11. Raw Veggies

Skipping raw veggies after a workout may seem confusing since they usually are a great choice. But it’s not the nutritional value that is the problem. “The problem is how filling raw veggies can be when your body needs serious replenishment,” says Lawless. “After a tough workout, you need calories, high-quality carbohydrates, and protein. If you fill up on raw veggies that take a lot of volume in the stomach and make you feel full very quickly, you won’t be getting the amount nutrients or calories you need post workout.”

12. High fiber

“Avoid high fiber foods—especially salads with flax seeds or kale,” says Laura Cipullo, RD, CDN, CDE, CEDRD. “They may cause cramping and bloating. Instead, find what works with your body, which may be different on different days.”

13. Prune Juice

This healthy drink actually serves as a laxative—something you don’t need post-workout. “Running and other exercises can already have this effect on your body, so these foods would only exacerbate this undesirable situation,” explains Cipullo. Noted!

14. Candy

A big no-no after working out is eating anything that will spike your energy and cause a crash. “This means you should be avoiding refined sugars found in candy,” say Karena Dawn and Katrina Hodgson of Tone It Up. “Candy lacks important nutrients that give your body the sustained energy you need in order to recover and still get through your day. Instead, it’s best to make a protein-packed smoothie post-workout! This will not only keep you satisfied until your next meal, it’ll also give you everything you need to repair your muscles and decrease recovery time.”

15. Black Beans

Stay away from black beans in any form—solo, in soups or stews, or even in burger form. “They have a high fiber count of 15 grams, which slows down the digestive process,” says Albers. But worst of all? “It’s likely that eating beans post-workout will just make you gassy.” No thanks!

16. Sugary Drinks

Juices—especially fruit punch—should be avoided at all costs because it contains high levels of fructose. “It’s slow to digest,” says Natasha Forrest, a personal trainer at Crunch gyms. “And it reduces the fat burning effects of a high intensity or fat-burning workout as it adversely promotes fat storage.”

17. Fried Eggs

Eggs are a wonderful way to get your protein after a workout—as long as you eat them raw or hard-boiled. If you hit a diner or greasy spoon after your workout, don’t order your eggs over-easy or sunny-side-up. You’re guaranteed to get them drenched in saturated fats—something you want to keep out of your diet right after a big sweat session.

18. Booze

Do your friends try to tempt you to go spinning on a Sunday morning with the promise of bottomless mimosas afterward at brunch? “Sorry to be a buzzkill, but booze should never be at the finish line,” says FITFUSION trainer Andrea Orbeck. “Drinking after training dehydrates you, reduces protein synthesis, and packs on empty calories. Instead, clink your fork and knife together as you celebrate with a lean chicken breast and side of sweet potato.”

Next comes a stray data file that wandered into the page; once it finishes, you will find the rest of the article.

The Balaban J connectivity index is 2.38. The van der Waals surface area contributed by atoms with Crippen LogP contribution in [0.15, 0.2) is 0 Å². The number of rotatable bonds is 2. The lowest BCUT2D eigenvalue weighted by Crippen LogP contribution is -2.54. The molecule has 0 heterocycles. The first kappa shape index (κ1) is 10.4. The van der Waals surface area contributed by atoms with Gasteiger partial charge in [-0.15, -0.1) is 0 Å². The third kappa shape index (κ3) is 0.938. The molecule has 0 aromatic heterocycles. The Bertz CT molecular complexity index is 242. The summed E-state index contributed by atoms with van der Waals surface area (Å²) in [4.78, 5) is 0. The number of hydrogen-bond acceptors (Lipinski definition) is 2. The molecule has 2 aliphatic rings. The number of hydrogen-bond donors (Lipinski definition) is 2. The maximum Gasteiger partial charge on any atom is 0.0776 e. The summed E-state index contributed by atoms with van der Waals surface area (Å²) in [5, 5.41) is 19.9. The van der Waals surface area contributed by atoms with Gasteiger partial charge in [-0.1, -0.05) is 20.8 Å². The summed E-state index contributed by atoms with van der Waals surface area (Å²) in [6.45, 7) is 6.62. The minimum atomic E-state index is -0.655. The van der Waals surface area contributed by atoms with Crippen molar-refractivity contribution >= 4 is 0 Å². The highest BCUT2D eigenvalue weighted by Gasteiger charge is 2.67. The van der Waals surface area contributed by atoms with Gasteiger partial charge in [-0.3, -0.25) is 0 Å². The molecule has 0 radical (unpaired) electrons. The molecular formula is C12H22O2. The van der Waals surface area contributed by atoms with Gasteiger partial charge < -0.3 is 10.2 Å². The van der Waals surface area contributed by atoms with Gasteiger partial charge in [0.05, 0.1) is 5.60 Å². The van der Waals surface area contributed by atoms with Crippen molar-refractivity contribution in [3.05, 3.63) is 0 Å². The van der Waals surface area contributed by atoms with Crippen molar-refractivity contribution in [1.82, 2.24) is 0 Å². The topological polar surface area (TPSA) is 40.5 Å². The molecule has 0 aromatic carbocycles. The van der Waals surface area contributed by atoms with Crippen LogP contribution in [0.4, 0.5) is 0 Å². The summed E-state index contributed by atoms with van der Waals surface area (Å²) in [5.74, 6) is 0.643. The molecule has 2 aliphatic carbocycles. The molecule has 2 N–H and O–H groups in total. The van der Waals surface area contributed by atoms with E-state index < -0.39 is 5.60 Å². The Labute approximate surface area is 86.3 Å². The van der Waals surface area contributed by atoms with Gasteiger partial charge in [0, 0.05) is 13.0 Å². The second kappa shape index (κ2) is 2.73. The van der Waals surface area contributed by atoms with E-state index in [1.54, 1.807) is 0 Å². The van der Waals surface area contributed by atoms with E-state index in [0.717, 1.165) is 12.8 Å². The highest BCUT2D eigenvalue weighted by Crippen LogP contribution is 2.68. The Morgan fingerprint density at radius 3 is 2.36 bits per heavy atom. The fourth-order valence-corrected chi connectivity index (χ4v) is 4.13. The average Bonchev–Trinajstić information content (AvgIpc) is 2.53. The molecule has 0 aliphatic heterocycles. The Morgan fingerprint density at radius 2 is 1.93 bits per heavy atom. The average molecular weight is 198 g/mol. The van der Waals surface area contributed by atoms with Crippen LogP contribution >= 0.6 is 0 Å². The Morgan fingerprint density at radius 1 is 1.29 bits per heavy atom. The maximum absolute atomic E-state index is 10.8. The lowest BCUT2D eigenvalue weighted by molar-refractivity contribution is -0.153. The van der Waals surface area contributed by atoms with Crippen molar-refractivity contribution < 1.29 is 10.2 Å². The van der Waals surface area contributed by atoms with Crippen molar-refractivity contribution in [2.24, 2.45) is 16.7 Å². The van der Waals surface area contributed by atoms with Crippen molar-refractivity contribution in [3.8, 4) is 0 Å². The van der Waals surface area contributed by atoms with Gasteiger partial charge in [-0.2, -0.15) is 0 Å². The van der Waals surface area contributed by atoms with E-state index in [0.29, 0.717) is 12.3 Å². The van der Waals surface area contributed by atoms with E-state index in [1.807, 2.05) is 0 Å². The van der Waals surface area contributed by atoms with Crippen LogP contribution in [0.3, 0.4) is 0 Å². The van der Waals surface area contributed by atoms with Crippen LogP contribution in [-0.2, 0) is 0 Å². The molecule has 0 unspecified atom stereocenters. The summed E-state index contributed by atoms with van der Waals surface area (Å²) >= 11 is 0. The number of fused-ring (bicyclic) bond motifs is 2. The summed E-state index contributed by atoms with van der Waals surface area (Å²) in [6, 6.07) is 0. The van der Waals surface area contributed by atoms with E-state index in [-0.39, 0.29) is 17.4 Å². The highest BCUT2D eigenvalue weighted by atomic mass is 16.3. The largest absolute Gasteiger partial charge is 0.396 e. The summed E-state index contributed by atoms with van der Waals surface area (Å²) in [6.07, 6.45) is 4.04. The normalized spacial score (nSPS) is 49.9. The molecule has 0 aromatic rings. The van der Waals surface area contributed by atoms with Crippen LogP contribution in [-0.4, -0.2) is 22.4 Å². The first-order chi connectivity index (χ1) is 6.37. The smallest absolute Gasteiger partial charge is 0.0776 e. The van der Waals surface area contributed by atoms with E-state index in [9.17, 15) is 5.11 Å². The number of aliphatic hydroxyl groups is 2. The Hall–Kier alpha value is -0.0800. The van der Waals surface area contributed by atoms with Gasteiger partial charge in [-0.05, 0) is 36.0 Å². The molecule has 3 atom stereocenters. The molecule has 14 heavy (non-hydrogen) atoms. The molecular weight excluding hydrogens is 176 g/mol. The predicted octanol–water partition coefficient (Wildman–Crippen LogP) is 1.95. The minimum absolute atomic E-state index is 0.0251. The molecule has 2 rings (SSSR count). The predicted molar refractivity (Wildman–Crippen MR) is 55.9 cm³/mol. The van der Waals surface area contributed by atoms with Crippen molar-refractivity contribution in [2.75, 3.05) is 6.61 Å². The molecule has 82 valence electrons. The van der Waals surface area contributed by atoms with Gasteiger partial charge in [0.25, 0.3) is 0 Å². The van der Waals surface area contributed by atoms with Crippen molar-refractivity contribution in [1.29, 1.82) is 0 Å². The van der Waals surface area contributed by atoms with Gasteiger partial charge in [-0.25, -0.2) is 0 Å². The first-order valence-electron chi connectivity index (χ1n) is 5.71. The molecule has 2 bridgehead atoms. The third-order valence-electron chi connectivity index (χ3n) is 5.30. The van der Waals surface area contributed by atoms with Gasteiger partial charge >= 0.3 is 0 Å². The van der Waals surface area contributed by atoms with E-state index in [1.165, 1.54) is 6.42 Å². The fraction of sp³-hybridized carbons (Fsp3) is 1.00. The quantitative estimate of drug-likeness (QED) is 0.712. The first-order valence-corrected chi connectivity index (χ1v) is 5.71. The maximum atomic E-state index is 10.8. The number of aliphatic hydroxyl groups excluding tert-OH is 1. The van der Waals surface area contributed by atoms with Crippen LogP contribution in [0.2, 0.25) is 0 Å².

19. Meal replacements or protein shakes

“Many meal replacement drinks on the market are filled with junk that will actually hinder your post-workout success,” says Orbeck. “Avoid labels with chemical sugars like aspartame, artificial flavors, and colors. If real food can’t be an option, go for ones with basic ingredients.”

20. Nothing With a Side of Water

“At all costs, avoid having ‘nothing but water,'” explains Neverusky. “Your body wants to recharge. If you don’t eat, your body will eat the muscle you just put on during the workout. Be sure to feed your body correctly.” Not sure what to chow down on?

I Exercise in the Morning, Can I Do Intermittent Fasting?

In order for you to get the most of this article, you will need to understand something known as the “Anabolic Window”.
It refers to a time period after a workout, where your muscles are primed for growth as long as a suitable protein/carbohydrate source is consumed. There has been a big emphasis on this window being as small as thirty minutes with supplement companies promoting the benefits and convenience of their rapidly digested products.
Does the anabolic window exist or is it just an overhyped marketing ploy?
The answer to this question is yes and no…it all depends on your goals, activity levels and training experience levels.
What does this mean for you?
If you are fairly inexperienced, with a few hour-long sessions per week for general fitness and your focus isn’t on performance, then as long as you eat enough quality protein/carbs at some point in the day, the timing of when you do is unimportant.
Whereas if you are someone whose sole focus is on performance with the aim of competing and you often find yourself training 5/6 times per week for 2 hours at a time, then the timing of your protein/carbs intake becomes a bit more important.
However, it has been shown that consuming a mix of protein and carbohydrates at either 1 hour or 3 hours post-exercise elicits the same response in regard to muscle protein synthesis, completely dispelling the suggestion that there is an anabolic window lasting only 30 minutes.
How to incorporate the 2 Meal Day if you exercise in the morning
First of all, are you currently doing 2 Meal Day? Then your training goals and experience will make a difference here.

If you belong in the less experienced, training for general fitness and weight loss group then you can exercise first thing in the morning and can continue to follow your Intermittent Fasting program until your lunchtime, as long as you get enough quality food in at your two meals. If you do this, there is no need to worry!
For those that are more experienced and have a big focus on performance (I am in this category), the best way to benefit from both exercising in the morning and following your Intermittent Fasting program is to experiment with your fasting hours and eating window. For example, if you are training first thing in the morning at 7am, aiming to eat about three hours after you finish your workout, you could have your dinner the night before a bit earlier and break your fast around 11am the next day.
This is purely anecdotal and won’t apply to everyone.

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Sources 2 meal day, eat this not that, health line